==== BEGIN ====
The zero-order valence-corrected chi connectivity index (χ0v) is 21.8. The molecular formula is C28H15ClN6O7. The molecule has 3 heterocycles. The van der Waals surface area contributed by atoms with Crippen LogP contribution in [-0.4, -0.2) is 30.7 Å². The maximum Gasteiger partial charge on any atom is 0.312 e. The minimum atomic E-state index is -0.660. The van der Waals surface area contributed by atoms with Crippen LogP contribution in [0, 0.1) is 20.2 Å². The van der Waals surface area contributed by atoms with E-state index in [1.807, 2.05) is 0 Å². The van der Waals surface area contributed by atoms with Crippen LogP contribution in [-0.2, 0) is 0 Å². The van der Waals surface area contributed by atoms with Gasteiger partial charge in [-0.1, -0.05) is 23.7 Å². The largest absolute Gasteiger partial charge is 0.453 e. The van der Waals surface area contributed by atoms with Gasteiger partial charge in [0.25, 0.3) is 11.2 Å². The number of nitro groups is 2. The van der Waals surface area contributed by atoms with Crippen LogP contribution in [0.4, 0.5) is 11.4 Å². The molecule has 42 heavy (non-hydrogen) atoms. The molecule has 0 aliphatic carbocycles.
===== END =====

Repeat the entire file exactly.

The zero-order valence-corrected chi connectivity index (χ0v) is 21.8. The molecular formula is C28H15ClN6O7. The molecule has 3 heterocycles. The van der Waals surface area contributed by atoms with Crippen LogP contribution in [-0.4, -0.2) is 30.7 Å². The maximum Gasteiger partial charge on any atom is 0.312 e. The minimum atomic E-state index is -0.660. The van der Waals surface area contributed by atoms with Crippen LogP contribution in [0, 0.1) is 20.2 Å². The van der Waals surface area contributed by atoms with E-state index in [1.807, 2.05) is 0 Å². The van der Waals surface area contributed by atoms with Crippen LogP contribution in [-0.2, 0) is 0 Å². The van der Waals surface area contributed by atoms with Gasteiger partial charge in [-0.1, -0.05) is 23.7 Å². The largest absolute Gasteiger partial charge is 0.453 e. The van der Waals surface area contributed by atoms with Gasteiger partial charge in [0.25, 0.3) is 11.2 Å². The number of nitro groups is 2. The van der Waals surface area contributed by atoms with Crippen LogP contribution in [0.4, 0.5) is 11.4 Å². The molecule has 42 heavy (non-hydrogen) atoms. The molecule has 0 aliphatic carbocycles.